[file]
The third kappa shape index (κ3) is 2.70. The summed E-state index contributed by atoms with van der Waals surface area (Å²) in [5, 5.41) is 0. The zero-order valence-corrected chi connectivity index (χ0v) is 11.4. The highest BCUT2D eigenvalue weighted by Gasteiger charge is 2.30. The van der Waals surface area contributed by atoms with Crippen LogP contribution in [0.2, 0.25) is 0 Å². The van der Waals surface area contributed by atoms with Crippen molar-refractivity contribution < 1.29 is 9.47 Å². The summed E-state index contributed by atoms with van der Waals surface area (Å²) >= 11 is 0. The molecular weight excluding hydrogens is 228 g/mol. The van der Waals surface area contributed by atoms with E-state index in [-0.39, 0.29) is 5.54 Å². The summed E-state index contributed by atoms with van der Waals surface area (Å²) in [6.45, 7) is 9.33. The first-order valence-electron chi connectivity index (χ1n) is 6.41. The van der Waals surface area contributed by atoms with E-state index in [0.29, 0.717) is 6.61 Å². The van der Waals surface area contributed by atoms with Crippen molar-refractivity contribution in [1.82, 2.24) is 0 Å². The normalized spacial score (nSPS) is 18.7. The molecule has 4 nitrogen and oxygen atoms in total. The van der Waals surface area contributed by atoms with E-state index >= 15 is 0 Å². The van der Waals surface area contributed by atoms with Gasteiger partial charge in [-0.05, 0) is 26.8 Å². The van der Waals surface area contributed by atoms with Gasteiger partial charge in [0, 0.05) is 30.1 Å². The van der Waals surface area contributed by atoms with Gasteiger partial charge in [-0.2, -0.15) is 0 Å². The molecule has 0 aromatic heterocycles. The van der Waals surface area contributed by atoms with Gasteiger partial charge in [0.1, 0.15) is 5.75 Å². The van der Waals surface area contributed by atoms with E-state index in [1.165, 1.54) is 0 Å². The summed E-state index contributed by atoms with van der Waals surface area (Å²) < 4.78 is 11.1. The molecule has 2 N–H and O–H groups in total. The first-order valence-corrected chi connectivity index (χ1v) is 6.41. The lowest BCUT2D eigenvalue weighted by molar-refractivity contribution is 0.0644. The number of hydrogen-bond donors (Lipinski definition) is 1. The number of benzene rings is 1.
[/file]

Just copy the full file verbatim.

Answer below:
The third kappa shape index (κ3) is 2.70. The summed E-state index contributed by atoms with van der Waals surface area (Å²) in [5, 5.41) is 0. The zero-order valence-corrected chi connectivity index (χ0v) is 11.4. The highest BCUT2D eigenvalue weighted by Gasteiger charge is 2.30. The van der Waals surface area contributed by atoms with Crippen LogP contribution in [0.2, 0.25) is 0 Å². The van der Waals surface area contributed by atoms with Crippen molar-refractivity contribution < 1.29 is 9.47 Å². The summed E-state index contributed by atoms with van der Waals surface area (Å²) >= 11 is 0. The molecular weight excluding hydrogens is 228 g/mol. The van der Waals surface area contributed by atoms with E-state index in [-0.39, 0.29) is 5.54 Å². The summed E-state index contributed by atoms with van der Waals surface area (Å²) in [6.45, 7) is 9.33. The first-order valence-electron chi connectivity index (χ1n) is 6.41. The van der Waals surface area contributed by atoms with E-state index in [0.29, 0.717) is 6.61 Å². The van der Waals surface area contributed by atoms with Crippen molar-refractivity contribution in [1.82, 2.24) is 0 Å². The normalized spacial score (nSPS) is 18.7. The molecule has 4 nitrogen and oxygen atoms in total. The van der Waals surface area contributed by atoms with E-state index >= 15 is 0 Å². The van der Waals surface area contributed by atoms with Gasteiger partial charge in [-0.05, 0) is 26.8 Å². The van der Waals surface area contributed by atoms with Gasteiger partial charge in [0, 0.05) is 30.1 Å². The van der Waals surface area contributed by atoms with Gasteiger partial charge in [-0.2, -0.15) is 0 Å². The molecule has 0 aromatic heterocycles. The van der Waals surface area contributed by atoms with Gasteiger partial charge in [0.1, 0.15) is 5.75 Å². The van der Waals surface area contributed by atoms with E-state index in [1.165, 1.54) is 0 Å². The summed E-state index contributed by atoms with van der Waals surface area (Å²) < 4.78 is 11.1. The molecule has 2 N–H and O–H groups in total. The first-order valence-corrected chi connectivity index (χ1v) is 6.41. The lowest BCUT2D eigenvalue weighted by molar-refractivity contribution is 0.0644. The number of hydrogen-bond donors (Lipinski definition) is 1. The number of benzene rings is 1.